In August, Saleem Alameh, PPC ’17, MS ’18, put on a white coat as a medical student for the first time, the mark of his official entrance into the Michigan State University College of Human Medical School (MSU). It is a moment in his life that this first-generation college graduate from an immigrant family couldn’t have imagined just a few years ago.
“I wasn’t exposed to higher education when I was younger,” says Alameh, who earned a BS in kinesiology at Temple University in his hometown of Philadelphia. “I put medicine on a pedestal, so it took awhile to see myself in it. Going into college, I wasn’t sure what I wanted to do. Then my interest in fundamental science started to grow. The idea of medical school crossed my mind, but it seemed like a stretch.”
Alameh started volunteering at a local hospital, where he talked with doctors about their career paths. He eventually decided to commit to medicine and came to Keck Graduate Institute (KGI) for the Postbaccalaureate Premedical Certificate (PPC) program. With his eye on admission to medical school, Alameh also investigated research opportunities at KGI.
“I started reluctantly,” he says. “I appreciated the value of research, but I did it because it was part of the expectations for medical school.”
Alameh approached Professor Anastasia Levitin, who had taught the summer microbiology class he took at the start of the PPC program. She directed him to the lab of Associate Professor Mikhail Martchenko, whose research focuses on identifying potential therapies to treat infectious diseases. Soon Alameh was looking at the relationship between flies and the spread of Anthrax disease.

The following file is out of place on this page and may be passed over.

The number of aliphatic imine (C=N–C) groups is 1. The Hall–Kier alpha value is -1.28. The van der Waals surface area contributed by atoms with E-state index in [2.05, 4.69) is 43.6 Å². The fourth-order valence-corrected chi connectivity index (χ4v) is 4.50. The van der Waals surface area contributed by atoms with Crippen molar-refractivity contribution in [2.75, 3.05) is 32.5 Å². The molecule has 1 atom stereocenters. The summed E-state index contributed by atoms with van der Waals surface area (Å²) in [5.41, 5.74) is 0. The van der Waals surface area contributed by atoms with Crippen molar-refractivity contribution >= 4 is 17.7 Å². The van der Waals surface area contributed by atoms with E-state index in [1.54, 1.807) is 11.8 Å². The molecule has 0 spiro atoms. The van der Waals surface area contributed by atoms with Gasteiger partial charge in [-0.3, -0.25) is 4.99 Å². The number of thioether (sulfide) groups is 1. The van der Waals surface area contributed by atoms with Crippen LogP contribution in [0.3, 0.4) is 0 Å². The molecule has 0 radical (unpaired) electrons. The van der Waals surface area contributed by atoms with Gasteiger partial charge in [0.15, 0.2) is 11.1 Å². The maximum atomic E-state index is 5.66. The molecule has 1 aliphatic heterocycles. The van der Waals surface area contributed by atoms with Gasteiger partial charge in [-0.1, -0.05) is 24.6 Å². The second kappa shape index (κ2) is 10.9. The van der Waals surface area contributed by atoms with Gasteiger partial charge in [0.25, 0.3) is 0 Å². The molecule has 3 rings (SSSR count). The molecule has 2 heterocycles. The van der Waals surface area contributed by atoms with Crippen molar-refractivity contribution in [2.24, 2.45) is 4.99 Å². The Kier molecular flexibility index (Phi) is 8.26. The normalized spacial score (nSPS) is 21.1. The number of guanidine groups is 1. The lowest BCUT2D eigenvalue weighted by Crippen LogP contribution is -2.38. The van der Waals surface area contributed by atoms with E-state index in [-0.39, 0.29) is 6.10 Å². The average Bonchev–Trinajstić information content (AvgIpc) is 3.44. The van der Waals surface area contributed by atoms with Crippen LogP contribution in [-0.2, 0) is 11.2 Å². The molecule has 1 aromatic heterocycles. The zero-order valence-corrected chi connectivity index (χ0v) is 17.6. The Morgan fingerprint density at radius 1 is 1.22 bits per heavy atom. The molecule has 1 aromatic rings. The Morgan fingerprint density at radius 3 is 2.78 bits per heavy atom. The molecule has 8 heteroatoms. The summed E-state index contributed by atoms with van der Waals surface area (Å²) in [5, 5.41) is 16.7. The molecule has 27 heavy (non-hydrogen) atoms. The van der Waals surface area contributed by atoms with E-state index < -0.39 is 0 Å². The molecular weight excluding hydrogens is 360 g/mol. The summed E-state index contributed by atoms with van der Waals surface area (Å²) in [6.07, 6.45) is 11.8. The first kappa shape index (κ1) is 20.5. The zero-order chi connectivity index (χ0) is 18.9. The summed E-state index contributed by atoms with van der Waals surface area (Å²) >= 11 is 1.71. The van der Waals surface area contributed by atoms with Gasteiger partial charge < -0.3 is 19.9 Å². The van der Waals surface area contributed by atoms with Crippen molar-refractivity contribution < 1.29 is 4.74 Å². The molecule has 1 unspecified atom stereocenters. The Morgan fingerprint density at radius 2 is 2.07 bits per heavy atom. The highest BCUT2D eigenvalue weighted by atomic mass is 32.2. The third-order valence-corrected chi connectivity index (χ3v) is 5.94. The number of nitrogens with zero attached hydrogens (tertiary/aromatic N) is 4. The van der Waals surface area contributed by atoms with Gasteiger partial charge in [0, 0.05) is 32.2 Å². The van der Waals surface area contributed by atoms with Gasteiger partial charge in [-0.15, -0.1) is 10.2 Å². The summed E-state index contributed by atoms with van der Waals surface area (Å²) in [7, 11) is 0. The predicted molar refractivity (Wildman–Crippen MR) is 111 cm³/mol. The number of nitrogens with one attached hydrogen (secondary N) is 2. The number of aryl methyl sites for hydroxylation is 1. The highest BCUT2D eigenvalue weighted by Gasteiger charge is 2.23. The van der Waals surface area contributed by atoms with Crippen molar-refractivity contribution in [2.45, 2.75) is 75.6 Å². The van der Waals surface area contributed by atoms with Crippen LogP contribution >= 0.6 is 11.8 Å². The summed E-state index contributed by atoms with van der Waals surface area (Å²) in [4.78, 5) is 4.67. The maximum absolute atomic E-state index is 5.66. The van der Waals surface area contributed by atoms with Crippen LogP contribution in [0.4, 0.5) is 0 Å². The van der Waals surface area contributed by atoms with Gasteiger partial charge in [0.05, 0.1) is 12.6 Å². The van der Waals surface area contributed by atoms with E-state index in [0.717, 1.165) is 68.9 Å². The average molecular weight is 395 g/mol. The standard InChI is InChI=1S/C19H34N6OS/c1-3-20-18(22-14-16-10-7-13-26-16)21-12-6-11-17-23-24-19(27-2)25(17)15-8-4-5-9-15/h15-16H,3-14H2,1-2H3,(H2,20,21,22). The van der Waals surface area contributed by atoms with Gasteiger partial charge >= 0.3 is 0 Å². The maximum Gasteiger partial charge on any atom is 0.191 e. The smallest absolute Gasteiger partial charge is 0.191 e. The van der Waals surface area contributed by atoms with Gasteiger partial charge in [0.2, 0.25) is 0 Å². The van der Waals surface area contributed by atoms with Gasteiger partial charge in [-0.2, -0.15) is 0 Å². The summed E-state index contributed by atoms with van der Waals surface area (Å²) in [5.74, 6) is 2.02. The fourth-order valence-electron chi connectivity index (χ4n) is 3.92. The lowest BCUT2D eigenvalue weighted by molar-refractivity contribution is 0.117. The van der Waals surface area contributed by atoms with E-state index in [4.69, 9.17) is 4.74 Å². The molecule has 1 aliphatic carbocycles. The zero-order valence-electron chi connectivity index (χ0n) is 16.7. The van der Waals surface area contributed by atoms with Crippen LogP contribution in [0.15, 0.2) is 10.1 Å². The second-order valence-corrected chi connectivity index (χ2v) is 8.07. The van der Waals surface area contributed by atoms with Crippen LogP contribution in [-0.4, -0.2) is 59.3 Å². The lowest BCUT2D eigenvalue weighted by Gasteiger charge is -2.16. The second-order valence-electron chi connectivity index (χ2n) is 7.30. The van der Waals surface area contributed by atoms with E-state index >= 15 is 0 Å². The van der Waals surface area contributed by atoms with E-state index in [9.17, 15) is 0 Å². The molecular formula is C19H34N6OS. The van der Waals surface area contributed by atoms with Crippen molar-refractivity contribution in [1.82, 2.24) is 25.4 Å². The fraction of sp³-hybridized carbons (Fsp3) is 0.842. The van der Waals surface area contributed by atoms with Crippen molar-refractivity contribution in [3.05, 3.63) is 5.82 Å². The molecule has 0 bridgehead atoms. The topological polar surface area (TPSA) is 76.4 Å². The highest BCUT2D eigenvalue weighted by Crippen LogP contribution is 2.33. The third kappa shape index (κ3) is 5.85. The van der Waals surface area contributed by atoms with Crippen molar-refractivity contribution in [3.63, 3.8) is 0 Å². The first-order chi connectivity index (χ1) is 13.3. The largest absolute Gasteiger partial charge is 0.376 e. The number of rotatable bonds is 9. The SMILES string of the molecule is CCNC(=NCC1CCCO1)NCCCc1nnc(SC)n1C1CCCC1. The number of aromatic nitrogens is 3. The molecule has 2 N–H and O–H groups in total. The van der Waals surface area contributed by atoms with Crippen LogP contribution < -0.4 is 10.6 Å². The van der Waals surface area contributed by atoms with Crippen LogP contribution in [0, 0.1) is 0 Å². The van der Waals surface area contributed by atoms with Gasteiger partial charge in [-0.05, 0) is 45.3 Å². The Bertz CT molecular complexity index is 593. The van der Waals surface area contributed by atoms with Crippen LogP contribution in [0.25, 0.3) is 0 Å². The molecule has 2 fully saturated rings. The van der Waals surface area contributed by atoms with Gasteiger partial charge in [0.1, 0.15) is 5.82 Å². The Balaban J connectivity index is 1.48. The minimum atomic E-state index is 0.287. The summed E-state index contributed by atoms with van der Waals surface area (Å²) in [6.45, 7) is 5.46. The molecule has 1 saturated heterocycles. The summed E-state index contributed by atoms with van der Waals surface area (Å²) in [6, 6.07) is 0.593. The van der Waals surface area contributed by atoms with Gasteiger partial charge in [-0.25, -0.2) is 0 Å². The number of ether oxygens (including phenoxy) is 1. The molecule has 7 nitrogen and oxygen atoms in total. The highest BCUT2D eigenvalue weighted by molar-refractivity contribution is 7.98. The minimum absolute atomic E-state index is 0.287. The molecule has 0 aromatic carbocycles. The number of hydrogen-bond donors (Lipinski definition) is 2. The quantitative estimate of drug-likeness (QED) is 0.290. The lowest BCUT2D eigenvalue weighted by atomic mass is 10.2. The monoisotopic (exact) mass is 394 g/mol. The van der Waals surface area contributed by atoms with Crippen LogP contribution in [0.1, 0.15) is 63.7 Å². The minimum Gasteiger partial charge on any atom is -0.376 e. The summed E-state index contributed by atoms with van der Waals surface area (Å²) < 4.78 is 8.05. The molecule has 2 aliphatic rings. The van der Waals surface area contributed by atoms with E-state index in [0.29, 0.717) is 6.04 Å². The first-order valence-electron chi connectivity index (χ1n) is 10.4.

Once he completed the PPC program, Alameh decided to enroll in KGI’s Master of Science (MS) in Applied Life Sciences program while continuing his research with Martchenko. When their work led to a significant discovery, Alameh wanted to contribute for another year.
“It’s amazing to see his transformation from having no experience in research and not being sure he’d like research to staying on for an extra year to continue with it,” says Levitin.
“He became very passionate about research and has the skills to be a good scientist. I’m sure this will help him in medical school because he is capable of reading the scientific literature and keeping up with advances to better serve his patients.”
Alameh sees the change in himself as well, saying, “By the end, I loved it. It has transformed the way I think about science and made me think more deeply about medical treatments. I’ve learned to question everything.”
Adding that he now understands why medical schools value research experience, Alameh expects that it will be advantageous going forward.
“The primary benefit is the tool and perspective that research provides,” he says. “I will probably never tap into my understanding of Anthrax as an infectious disease to treat a patient. For me, research is a tool to be more critical of the facts in front of me. Hopefully that will give me a step up in medical school.”
Making the move to Michigan to begin his medical studies, Alameh is once again sorting through potential career directions but keeping an open mind. He is also grateful that he encountered many familiar faces when he arrived.
“I’ve been able to see some of the people who went through the PPC program with me,” says Alameh, explaining that they started at MSU last year while he continued his research. “When I came to KGI from the East Coast, I didn’t know anybody. For this cross-country move, I already had friends to connect with.”
Interested in learning more about KGI’s Postbac Premedical Certificate program? Visit kgi.edu/ppc.
KGI Graduates at Michigan State University
MD Program, Michigan State University College of Human Medicine
- Carlos Damas, PPC ’13
- Maria Santana, PPC’16
- Shane Jones, PPC’16
- Jeffrey Elliott, PPC ’16
- Caitlin Staat, PPC ’16
- Brittany Herron, PPC ’17
- Andre Girgis, PPC ’17
- Donita Barrameda, PPC’ 17
- Aram Derbedrossian, PPC ’17
- Irene Lieu, PPC ’17, MS ’18
- Kathleen Dinh, PPC ’17
- Eunice Im, PPC ’17
- Eunice Lee, PPC ’15
Entering fall 2019
- Christina Kang, PPC ’16
- Matthew Tiacharoen, PPC ’16
- Saleem Alameh, PPC ’17, MS ’18
DO Program, Michigan State University College of Osteopathic Medicine
- Darryn Wong, PPC ’16